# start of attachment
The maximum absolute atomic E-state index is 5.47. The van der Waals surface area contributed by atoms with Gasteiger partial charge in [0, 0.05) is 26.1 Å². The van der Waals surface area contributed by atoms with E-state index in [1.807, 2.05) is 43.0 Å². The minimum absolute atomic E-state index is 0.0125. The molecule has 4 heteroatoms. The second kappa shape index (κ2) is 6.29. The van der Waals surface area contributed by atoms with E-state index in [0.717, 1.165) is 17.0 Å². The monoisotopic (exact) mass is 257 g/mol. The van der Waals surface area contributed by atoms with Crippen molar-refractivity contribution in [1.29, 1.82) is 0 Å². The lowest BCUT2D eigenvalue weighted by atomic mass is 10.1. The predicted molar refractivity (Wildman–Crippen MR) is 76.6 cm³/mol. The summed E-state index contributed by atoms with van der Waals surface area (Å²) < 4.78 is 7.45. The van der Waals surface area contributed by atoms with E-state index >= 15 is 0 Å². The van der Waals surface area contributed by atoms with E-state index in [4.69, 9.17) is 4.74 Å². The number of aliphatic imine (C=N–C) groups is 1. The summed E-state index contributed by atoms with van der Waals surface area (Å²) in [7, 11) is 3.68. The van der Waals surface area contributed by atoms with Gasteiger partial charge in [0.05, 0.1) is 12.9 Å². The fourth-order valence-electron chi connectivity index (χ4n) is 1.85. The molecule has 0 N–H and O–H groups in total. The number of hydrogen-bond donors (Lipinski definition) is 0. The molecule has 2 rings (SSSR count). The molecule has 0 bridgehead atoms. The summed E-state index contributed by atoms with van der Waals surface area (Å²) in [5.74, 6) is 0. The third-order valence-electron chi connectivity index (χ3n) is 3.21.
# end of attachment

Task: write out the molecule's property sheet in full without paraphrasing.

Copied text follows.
The maximum absolute atomic E-state index is 5.47. The van der Waals surface area contributed by atoms with Gasteiger partial charge in [0, 0.05) is 26.1 Å². The van der Waals surface area contributed by atoms with E-state index in [1.807, 2.05) is 43.0 Å². The minimum absolute atomic E-state index is 0.0125. The molecule has 4 heteroatoms. The second kappa shape index (κ2) is 6.29. The van der Waals surface area contributed by atoms with E-state index in [0.717, 1.165) is 17.0 Å². The monoisotopic (exact) mass is 257 g/mol. The van der Waals surface area contributed by atoms with Crippen molar-refractivity contribution in [1.29, 1.82) is 0 Å². The lowest BCUT2D eigenvalue weighted by atomic mass is 10.1. The predicted molar refractivity (Wildman–Crippen MR) is 76.6 cm³/mol. The summed E-state index contributed by atoms with van der Waals surface area (Å²) < 4.78 is 7.45. The van der Waals surface area contributed by atoms with E-state index >= 15 is 0 Å². The van der Waals surface area contributed by atoms with E-state index in [4.69, 9.17) is 4.74 Å². The number of aliphatic imine (C=N–C) groups is 1. The summed E-state index contributed by atoms with van der Waals surface area (Å²) in [7, 11) is 3.68. The van der Waals surface area contributed by atoms with Gasteiger partial charge in [0.05, 0.1) is 12.9 Å². The fourth-order valence-electron chi connectivity index (χ4n) is 1.85. The molecule has 0 N–H and O–H groups in total. The number of hydrogen-bond donors (Lipinski definition) is 0. The molecule has 2 rings (SSSR count). The molecule has 0 bridgehead atoms. The summed E-state index contributed by atoms with van der Waals surface area (Å²) in [5.74, 6) is 0. The third-order valence-electron chi connectivity index (χ3n) is 3.21.